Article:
Legal filings show that Google initially offered to pay as little as $8.4 billion for Motorola Mobility before finally settling for $12.5 billion demanded by financial advisers.
The reason may be that Google wasn't willing to let Motorola's thousands of patents get snapped up by another bidder, documents with the U.S. Securities and Exchange Commission show.
Google's Mobility VP Andy Rubin contacted Motorola Mobility CEO Sanjay Jha in early July after 6,000 wireless patents from defunct Nortel Networks had been bought at auction by a syndicate of Apple, Microsoft, Research in Motion, EMC, Sony and Ericsson.
The syndicate laid out $4.5 billion in the auction. Google, based in Mountain View, Calif., dropped out at $900 million.
But Rubin sought to discuss the possible impact of the purchases, patent lawsuits and the effect on Google's Android OS. When Motorola said it wouldn't sell its patents, Jha said it might be problematic for the company to remain as a stand-alone entity.
Amid all that, Carl Icahn, whose funds own 11 percent of Motorola Mobility, also called Jha to urge seeking alternatives for Motorola's 17,500 patents.
On July 25, a Motorola Mobility board meeting discussed possible strategic transactions. By July 25, Google proposed acquiring the Libertyville, Il.-based company for $30 a share, which was followed by an Aug. 1 letter. That initial offer valued the company at $8.5 billion.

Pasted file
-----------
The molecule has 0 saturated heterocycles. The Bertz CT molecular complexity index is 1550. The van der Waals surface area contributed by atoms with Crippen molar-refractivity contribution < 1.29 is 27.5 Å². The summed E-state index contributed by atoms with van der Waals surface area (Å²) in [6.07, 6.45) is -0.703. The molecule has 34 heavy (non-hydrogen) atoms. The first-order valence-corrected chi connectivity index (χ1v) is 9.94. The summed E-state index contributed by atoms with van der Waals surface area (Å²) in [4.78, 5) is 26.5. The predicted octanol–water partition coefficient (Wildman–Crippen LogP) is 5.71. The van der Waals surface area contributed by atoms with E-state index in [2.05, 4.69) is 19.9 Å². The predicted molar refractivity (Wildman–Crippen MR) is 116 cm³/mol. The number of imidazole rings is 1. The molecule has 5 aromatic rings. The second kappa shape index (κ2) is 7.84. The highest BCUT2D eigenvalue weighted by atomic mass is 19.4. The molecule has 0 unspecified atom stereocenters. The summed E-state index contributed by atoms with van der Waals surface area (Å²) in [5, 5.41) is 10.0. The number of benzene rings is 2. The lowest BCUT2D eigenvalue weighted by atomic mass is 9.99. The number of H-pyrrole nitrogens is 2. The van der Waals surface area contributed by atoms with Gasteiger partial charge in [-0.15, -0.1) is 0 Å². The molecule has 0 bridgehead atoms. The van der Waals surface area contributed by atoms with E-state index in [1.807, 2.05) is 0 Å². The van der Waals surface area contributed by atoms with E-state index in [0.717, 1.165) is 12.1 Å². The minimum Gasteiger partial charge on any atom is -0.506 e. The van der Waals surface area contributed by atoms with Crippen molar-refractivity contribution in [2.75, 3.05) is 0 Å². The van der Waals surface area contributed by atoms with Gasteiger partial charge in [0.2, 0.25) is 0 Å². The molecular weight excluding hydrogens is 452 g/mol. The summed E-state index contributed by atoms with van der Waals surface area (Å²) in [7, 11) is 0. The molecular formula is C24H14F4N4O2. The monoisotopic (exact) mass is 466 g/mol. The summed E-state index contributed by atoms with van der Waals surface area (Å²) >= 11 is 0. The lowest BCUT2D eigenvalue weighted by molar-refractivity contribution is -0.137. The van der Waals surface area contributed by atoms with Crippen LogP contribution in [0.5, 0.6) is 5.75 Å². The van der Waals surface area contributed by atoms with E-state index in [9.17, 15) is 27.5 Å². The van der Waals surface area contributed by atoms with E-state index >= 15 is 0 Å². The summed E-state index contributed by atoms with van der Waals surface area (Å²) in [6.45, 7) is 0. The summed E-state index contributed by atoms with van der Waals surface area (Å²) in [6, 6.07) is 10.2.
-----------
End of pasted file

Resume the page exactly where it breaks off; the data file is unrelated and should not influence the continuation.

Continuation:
Advised by Qatalyst Partners, the firm managed by tech banker Frank Quattrone, Motorola discussed the offer with Icahn in confidence and then upped demands to $37 a share.
By Aug. 9, Google responded and boosted the price to $40.50 or higher. Motorola's board met, discussed patents and whether to solicit an offer for other potential buyers and ultimately settled on Google's bid after another Icahn conversation and winning a $2.5 billion termination fee.
Over two weeks, the company wrangled more than $4 billion more than Google proposed, not bad considering Google had cash and investments exceeding $39 billion on June 30.
The filings illustrate two key points in Google's own search strategy:
The first is that CEO Larry Page and top management is apparently totally dedicated to the emerging computing world of wireless devices and tablets, unlike the PC world in which Google thrived in its infancy. Seeing the astronomical sums paid in the Nortel Networks round motivated them.
The second is that while Google could probably have won its target for less, it still paid less than the Apple-led syndicate paid. On a per-patent basis, Jefferies analyst Peter Misek determined, the average price was $560,000 compared with $700,000 for the Nortel Networks library.
That's a 20 percent discount.
Google shares closed Wednesday at $532.07, up $2.55, while Motorola Mobility shares closed at $37.75, up 18 cents.
That leaves Motorola Mobility with a market capitalization of $11.2 billion but enterprise value of $8.21 billion, or 52 percent more than Google's offering price.
David Zielenziger is a veteran editor and journalist who has written for newspapers including the Baltimore Sun, Asian Wall Street Journal and EETimes, as well as for...